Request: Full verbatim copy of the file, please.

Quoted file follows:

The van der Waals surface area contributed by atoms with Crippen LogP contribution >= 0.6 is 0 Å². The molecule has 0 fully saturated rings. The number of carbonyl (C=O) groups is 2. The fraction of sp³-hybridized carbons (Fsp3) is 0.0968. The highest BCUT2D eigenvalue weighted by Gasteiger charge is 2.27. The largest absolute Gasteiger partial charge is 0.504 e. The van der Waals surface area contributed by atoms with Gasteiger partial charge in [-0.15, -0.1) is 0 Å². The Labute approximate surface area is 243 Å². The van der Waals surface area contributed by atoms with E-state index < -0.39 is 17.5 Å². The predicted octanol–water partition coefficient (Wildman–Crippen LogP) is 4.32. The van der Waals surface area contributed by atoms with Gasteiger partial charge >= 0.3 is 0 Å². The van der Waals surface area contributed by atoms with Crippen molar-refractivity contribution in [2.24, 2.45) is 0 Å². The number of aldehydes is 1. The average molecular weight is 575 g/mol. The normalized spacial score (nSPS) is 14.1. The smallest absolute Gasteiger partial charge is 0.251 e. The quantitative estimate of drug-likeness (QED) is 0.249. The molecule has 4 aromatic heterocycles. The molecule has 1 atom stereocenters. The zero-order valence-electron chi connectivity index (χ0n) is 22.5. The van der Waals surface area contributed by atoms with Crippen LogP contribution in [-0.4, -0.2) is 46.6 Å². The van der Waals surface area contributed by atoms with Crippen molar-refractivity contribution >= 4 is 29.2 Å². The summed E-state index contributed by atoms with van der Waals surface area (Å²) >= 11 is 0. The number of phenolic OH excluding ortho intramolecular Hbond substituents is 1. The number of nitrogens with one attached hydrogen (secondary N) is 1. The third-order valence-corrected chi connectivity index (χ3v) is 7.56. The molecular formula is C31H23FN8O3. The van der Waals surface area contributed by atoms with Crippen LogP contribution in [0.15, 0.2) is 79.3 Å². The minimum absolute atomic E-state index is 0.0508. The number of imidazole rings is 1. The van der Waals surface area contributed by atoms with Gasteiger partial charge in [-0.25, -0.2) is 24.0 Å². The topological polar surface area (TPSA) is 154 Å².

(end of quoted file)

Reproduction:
The van der Waals surface area contributed by atoms with Crippen LogP contribution >= 0.6 is 0 Å². The molecule has 0 fully saturated rings. The number of carbonyl (C=O) groups is 2. The fraction of sp³-hybridized carbons (Fsp3) is 0.0968. The highest BCUT2D eigenvalue weighted by Gasteiger charge is 2.27. The largest absolute Gasteiger partial charge is 0.504 e. The van der Waals surface area contributed by atoms with Gasteiger partial charge in [-0.15, -0.1) is 0 Å². The Labute approximate surface area is 243 Å². The van der Waals surface area contributed by atoms with E-state index < -0.39 is 17.5 Å². The predicted octanol–water partition coefficient (Wildman–Crippen LogP) is 4.32. The van der Waals surface area contributed by atoms with Gasteiger partial charge >= 0.3 is 0 Å². The van der Waals surface area contributed by atoms with Crippen molar-refractivity contribution in [2.24, 2.45) is 0 Å². The number of aldehydes is 1. The average molecular weight is 575 g/mol. The normalized spacial score (nSPS) is 14.1. The smallest absolute Gasteiger partial charge is 0.251 e. The quantitative estimate of drug-likeness (QED) is 0.249. The molecule has 4 aromatic heterocycles. The molecule has 1 atom stereocenters. The zero-order valence-electron chi connectivity index (χ0n) is 22.5. The van der Waals surface area contributed by atoms with Crippen LogP contribution in [-0.4, -0.2) is 46.6 Å². The van der Waals surface area contributed by atoms with Crippen molar-refractivity contribution >= 4 is 29.2 Å². The summed E-state index contributed by atoms with van der Waals surface area (Å²) >= 11 is 0. The number of phenolic OH excluding ortho intramolecular Hbond substituents is 1. The number of nitrogens with one attached hydrogen (secondary N) is 1. The third-order valence-corrected chi connectivity index (χ3v) is 7.56. The molecular formula is C31H23FN8O3. The van der Waals surface area contributed by atoms with Crippen LogP contribution in [0.15, 0.2) is 79.3 Å². The minimum absolute atomic E-state index is 0.0508. The number of imidazole rings is 1. The van der Waals surface area contributed by atoms with Gasteiger partial charge in [-0.25, -0.2) is 24.0 Å². The topological polar surface area (TPSA) is 154 Å².